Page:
- Transmit the training sequence, d(n), at the beginning of the transmitting message.
- the training sequence is known at the receiver
- adaptive calculate the weight of the model, such that the error is minimised.
- Threshold detector is used to check convergence, if the filter is working correctly.
- Model transfer function, H(z) approximate \( H_{tc}(z) \)
- Decision Directed Equalisation: Using output from the threshold detector as the desired signal

### Antenna

**transmission mode**: electrical signal -> electromagnetic signal

**reception mode**: electromagnetic signal -> electrical signal

Beam pattern: amplitude as the function of angle

- Directivity is desired to get better signal
- Array of dipole can give directivity
- Dipole has no preferred direction of transmission (all direction)
- 2 dipoles with in-phase signal, signals interfere constructively.
- At certain angle, the signal can completely cancel each other. Referred as Null in the beam pattern.
- MainLobe: preferred direction of transmission
- SideLobe: unwanted direction of transmission
- Null: no transmission at the angle.

**Intensity of 2 Dipole**

- B is transmitting with \(\cos(2\pi f_0 t) \)
- contribution form A is the delayed version of B, by t’
- \(t’ = \frac{d \ sin (\theta)}{c}\)
- A is transmitting with \(\cos(2\pi f_0 (t – t’)) \)
- or, \(\cos(2\pi f_0 (t -\frac{d \ sin (\theta)}{c})) \)

**MainLobe Width**

**Beam pattern related to Fourier ****Transform**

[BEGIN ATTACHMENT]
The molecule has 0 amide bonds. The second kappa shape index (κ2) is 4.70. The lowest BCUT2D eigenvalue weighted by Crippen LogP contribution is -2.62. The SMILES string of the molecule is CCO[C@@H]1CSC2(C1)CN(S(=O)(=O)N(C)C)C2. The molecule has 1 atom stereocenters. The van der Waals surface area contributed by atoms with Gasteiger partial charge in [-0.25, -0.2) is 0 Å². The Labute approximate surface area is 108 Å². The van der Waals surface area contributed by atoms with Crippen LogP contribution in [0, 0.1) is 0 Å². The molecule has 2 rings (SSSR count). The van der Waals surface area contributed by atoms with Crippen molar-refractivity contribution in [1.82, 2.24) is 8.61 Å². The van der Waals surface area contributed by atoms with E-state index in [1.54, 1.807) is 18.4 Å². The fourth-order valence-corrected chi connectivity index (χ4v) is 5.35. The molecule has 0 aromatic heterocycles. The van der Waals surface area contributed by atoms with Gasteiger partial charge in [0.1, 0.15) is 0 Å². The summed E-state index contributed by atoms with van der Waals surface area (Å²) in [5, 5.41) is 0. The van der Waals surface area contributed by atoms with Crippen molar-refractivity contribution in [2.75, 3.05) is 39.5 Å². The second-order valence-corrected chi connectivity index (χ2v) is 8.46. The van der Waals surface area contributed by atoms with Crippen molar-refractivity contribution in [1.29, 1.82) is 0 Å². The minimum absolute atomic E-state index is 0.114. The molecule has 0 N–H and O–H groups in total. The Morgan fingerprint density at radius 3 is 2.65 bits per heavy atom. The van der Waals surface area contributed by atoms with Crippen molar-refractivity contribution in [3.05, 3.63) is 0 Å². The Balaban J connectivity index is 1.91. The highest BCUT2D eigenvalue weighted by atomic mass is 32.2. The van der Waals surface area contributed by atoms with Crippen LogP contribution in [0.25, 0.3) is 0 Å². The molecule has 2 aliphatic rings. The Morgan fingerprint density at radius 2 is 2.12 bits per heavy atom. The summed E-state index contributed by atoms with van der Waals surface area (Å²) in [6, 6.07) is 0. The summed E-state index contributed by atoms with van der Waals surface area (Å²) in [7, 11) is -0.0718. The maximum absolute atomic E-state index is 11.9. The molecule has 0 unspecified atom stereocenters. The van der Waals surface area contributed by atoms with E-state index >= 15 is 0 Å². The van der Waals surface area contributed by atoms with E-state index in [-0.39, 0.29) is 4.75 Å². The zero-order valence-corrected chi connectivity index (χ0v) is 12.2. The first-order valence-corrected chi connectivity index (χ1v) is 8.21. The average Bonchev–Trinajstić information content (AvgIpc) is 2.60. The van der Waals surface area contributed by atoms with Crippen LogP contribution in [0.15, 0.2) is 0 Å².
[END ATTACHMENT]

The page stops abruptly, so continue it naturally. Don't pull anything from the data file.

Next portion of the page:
???

**Electronic Beam Steering**

- change the phase of the current
- to compensate the phase shift of the array in that angle
- subtract phase shift \(\Delta\phi\) to the current in beam B
- get maximum transmission in the direction
- normal direction is no longer in phase
- can be done with computer control.

**reduce side-lobe **

- apply windowing,with weighting coefficient.
- increase the size of the main-lobe
- thus, reduce resolution

# Image Presentation and Processing

Colour image: 3D array, X and Y – pixel location, Z- RGB value

H in 2D array, FIR in 2 dimentional

RGB2Gray for easier processing

Median Filter (non-linear filter) -get rid of the salt&pepper noise

**Edge detection:**

- double differentiate,
- edge where signal cross 0
- need thresholding to avoid noise
- differentiation is equivalent to high pass filter
- more differentiation, more high frequency noise
- need to lowpass signal then high-pass (essentially band pass)

**gaussian filter**

- bell-shaped filter
- narrower impulse response than moving-average filter
- broader frequency domain

**2D edge detection:**

- multiply 2 gaussian gaussian
- second derivative -> laplacian
- detect edge where laplacian changes sign

**Image Compression**

- Lossless compression
- looking for redundancy and compress
- reversible method
- winZip
- Watermarking, astronomy research

- Lossy compression
- transform data and only keep the significant part
- not reversible
- JPEG
- keep low frequency components
- discard high frequency

Discrete Cosine Transform

- special case of fouler transform
- give real output

JPEG

- Take DCT and keep the value
- threshold the image and discard smaller values
- transmit only coefficient within p-max and q-max
- pad the rest with 0;
- inverse DCT

# Artificial Neural Network (ANN) and DSP implementation

calculates a weighted sum of the signals (stimuli) coming from different sources

ANNs usually consist of three layers; input layer is connected, e.g., to the intensity of pixels at the image that requires classification; hidden layer converts the outputs of the input layer neurons into the form suitable for the neurons in the output layer

At the output of the neuron there is a nonlinear element that produces the output signal. Most common non-linear function is sigmoid one